The movement finally achieves one or more of its demands. It now needs to address some hard questions: What is success? What needs to be done next? The movement needs to recognize successes achieved, follow up on the demands won, raise larger issues, focus on other demands which are in various stages, and propose larger alternatives and a new paradigm. 

Stage Seven:1993 Plus

The anti-nuclear energy movement can win either by attrition or dramatic showdown. If present trends continue, nuclear energy will end slowly by prolonged decline of attrition early in the next century as described in the previous stage. This will require continuous opposition by the movement to the public and private powerholders' attempts to revive the industry through government institutions. The central powerholders will continue to promote nuclear energy until nuclear energy becomes completely untenable economically or political, or until they lose office. 

On the other hand, nuclear energy could come to a dramatic showdown ending as the result of a major nuclear accident as in the following scenario: In the Summer of 1993, an accident (some think it was the first act of terrorism within the United States) at a nuclear plant located in a densely populated metropolitan area in Northeast causes devastation far greater than that of Chernobyl. All nuclear plants in the U.S. are ordered shut down pending an investigation. The fate of nuclear energy is at the top of the nation's agenda for the next fifteen months. Eighty-five percent of Americans oppose the restart of the reactors. Finally, just before its end-of-the-year break, Congress votes to end nuclear energy.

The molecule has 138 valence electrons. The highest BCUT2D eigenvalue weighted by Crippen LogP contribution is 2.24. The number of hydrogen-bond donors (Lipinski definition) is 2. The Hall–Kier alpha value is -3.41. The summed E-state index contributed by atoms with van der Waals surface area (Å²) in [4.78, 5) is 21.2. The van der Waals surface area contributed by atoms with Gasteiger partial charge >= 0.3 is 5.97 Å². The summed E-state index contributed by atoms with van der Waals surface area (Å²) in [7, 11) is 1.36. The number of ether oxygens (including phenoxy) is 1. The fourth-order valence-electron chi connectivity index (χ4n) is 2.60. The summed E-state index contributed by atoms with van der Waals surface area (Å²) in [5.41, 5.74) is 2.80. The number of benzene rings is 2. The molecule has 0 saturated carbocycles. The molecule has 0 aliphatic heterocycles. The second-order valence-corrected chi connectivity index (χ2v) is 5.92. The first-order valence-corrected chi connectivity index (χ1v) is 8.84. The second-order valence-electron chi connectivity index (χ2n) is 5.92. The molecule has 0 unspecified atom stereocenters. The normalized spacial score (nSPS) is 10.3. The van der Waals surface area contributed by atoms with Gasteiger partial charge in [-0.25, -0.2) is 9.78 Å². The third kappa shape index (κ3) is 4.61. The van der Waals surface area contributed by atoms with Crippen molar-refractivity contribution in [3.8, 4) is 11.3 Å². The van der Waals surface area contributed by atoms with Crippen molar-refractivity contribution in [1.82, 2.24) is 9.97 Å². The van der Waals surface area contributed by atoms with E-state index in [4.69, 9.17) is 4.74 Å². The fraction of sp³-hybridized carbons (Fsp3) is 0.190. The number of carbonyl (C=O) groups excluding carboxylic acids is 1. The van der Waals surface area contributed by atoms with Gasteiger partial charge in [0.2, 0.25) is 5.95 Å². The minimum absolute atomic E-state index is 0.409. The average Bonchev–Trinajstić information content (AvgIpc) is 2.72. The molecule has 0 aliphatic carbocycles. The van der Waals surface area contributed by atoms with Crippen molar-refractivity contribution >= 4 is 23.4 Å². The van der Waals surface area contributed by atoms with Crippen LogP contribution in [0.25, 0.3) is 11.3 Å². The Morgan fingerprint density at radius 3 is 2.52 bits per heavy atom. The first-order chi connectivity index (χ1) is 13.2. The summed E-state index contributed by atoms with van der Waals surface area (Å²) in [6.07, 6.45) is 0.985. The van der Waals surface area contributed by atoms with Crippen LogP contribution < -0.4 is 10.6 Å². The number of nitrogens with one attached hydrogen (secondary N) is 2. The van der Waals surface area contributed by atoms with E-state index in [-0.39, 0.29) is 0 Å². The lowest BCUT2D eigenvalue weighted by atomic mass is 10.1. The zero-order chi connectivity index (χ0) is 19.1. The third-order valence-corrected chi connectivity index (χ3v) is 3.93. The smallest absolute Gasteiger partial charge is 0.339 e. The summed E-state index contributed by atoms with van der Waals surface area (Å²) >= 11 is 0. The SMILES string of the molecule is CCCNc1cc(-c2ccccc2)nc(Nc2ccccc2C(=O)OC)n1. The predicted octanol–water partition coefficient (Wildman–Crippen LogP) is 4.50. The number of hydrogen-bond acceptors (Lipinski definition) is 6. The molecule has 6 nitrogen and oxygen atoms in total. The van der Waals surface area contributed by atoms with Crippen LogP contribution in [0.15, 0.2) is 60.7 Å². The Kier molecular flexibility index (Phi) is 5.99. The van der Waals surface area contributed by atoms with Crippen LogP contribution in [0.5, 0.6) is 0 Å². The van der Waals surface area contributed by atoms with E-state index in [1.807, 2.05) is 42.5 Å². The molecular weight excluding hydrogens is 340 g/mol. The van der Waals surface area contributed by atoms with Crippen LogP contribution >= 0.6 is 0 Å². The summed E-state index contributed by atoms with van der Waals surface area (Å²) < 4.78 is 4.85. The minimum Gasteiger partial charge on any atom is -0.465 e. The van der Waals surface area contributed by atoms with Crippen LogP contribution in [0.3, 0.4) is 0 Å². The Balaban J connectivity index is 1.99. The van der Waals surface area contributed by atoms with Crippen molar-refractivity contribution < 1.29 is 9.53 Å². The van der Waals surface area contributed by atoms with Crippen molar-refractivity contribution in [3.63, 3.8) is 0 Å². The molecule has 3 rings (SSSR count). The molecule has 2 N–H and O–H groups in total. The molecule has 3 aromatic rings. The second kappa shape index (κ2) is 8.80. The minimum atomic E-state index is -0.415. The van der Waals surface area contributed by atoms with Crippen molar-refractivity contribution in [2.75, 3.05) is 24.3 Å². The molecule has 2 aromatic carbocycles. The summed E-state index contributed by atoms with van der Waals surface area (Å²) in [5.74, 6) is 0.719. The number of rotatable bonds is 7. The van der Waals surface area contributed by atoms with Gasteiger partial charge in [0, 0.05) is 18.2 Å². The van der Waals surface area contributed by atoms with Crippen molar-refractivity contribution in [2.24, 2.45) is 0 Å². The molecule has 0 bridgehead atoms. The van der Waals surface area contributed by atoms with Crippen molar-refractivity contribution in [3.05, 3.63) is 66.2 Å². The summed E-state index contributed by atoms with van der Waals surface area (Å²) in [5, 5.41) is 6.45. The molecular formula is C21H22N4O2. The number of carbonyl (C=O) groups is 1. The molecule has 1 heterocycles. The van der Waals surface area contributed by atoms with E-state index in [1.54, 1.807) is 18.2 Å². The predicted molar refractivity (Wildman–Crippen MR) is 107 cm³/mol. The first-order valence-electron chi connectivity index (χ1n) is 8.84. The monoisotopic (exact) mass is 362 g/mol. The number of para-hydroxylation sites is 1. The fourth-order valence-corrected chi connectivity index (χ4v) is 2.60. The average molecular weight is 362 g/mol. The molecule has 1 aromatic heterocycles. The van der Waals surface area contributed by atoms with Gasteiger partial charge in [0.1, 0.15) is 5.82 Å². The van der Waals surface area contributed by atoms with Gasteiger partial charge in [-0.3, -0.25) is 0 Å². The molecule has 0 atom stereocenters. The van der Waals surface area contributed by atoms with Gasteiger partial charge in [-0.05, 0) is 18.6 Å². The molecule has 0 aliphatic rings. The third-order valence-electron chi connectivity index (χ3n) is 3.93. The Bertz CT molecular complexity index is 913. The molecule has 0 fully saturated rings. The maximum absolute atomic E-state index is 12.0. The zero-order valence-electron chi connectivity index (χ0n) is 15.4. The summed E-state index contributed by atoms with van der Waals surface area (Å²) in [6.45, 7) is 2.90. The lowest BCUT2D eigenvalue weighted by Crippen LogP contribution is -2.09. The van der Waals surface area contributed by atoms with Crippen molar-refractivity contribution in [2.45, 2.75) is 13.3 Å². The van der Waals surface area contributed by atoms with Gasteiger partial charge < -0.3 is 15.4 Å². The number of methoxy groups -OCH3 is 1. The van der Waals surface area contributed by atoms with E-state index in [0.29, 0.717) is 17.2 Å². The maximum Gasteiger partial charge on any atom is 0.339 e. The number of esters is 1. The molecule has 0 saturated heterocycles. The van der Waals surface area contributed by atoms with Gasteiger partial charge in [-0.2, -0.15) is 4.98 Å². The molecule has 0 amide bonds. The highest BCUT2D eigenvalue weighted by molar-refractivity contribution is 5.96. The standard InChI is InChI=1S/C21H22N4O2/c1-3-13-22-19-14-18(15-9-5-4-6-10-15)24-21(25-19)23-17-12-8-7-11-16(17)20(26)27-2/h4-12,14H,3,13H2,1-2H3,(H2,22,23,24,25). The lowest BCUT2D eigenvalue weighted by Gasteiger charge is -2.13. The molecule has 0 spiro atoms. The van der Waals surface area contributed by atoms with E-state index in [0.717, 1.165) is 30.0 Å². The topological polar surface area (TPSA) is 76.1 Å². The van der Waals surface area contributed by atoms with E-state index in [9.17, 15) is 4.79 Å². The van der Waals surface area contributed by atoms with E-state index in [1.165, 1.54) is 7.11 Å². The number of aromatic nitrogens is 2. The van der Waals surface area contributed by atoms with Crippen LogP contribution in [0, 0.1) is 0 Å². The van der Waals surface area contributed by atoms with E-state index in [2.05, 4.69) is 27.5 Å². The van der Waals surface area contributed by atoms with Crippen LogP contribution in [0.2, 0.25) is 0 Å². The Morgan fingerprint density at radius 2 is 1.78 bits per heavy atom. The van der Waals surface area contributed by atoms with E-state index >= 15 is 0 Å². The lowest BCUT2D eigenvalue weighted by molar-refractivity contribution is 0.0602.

Both of these success options require that the general populace understands and accepts an alternative means for meeting the nation's electrical energy needs. By that time, the movement must have educated and convinced the populace that the nation can switch to the soft energy paradigm.